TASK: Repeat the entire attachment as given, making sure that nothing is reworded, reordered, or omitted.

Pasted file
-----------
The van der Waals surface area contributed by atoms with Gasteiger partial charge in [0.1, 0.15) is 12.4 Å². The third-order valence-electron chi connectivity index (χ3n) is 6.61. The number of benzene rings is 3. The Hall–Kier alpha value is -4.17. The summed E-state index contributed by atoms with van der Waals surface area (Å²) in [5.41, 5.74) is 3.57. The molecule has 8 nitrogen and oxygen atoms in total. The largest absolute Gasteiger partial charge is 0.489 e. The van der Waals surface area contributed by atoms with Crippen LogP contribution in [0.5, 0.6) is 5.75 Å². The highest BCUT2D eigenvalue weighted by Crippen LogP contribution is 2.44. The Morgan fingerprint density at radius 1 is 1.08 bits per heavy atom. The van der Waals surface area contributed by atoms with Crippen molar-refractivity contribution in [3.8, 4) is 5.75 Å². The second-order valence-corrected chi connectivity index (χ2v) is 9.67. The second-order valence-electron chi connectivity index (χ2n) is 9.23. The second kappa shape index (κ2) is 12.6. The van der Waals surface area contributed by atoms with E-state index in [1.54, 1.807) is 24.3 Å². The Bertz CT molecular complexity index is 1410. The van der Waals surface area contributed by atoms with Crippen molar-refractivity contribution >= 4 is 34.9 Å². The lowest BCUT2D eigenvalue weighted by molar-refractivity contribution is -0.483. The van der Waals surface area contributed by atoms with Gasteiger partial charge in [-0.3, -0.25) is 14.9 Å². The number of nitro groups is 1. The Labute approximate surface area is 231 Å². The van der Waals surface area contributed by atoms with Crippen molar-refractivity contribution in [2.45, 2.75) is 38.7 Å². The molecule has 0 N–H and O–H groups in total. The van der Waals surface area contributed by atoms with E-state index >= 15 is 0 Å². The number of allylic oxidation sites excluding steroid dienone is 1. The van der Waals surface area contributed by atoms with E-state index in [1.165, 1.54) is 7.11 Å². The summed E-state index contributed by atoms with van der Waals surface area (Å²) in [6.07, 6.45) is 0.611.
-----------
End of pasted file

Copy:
The van der Waals surface area contributed by atoms with Gasteiger partial charge in [0.1, 0.15) is 12.4 Å². The third-order valence-electron chi connectivity index (χ3n) is 6.61. The number of benzene rings is 3. The Hall–Kier alpha value is -4.17. The summed E-state index contributed by atoms with van der Waals surface area (Å²) in [5.41, 5.74) is 3.57. The molecule has 8 nitrogen and oxygen atoms in total. The largest absolute Gasteiger partial charge is 0.489 e. The van der Waals surface area contributed by atoms with Crippen LogP contribution in [0.5, 0.6) is 5.75 Å². The highest BCUT2D eigenvalue weighted by Crippen LogP contribution is 2.44. The Morgan fingerprint density at radius 1 is 1.08 bits per heavy atom. The van der Waals surface area contributed by atoms with Crippen molar-refractivity contribution in [3.8, 4) is 5.75 Å². The second-order valence-corrected chi connectivity index (χ2v) is 9.67. The second-order valence-electron chi connectivity index (χ2n) is 9.23. The second kappa shape index (κ2) is 12.6. The van der Waals surface area contributed by atoms with E-state index in [1.54, 1.807) is 24.3 Å². The Bertz CT molecular complexity index is 1410. The van der Waals surface area contributed by atoms with Crippen molar-refractivity contribution >= 4 is 34.9 Å². The lowest BCUT2D eigenvalue weighted by molar-refractivity contribution is -0.483. The van der Waals surface area contributed by atoms with Gasteiger partial charge in [-0.3, -0.25) is 14.9 Å². The number of nitro groups is 1. The Labute approximate surface area is 231 Å². The van der Waals surface area contributed by atoms with Crippen molar-refractivity contribution in [2.45, 2.75) is 38.7 Å². The molecule has 0 N–H and O–H groups in total. The van der Waals surface area contributed by atoms with E-state index >= 15 is 0 Å². The number of allylic oxidation sites excluding steroid dienone is 1. The van der Waals surface area contributed by atoms with E-state index in [1.165, 1.54) is 7.11 Å². The summed E-state index contributed by atoms with van der Waals surface area (Å²) in [6.07, 6.45) is 0.611.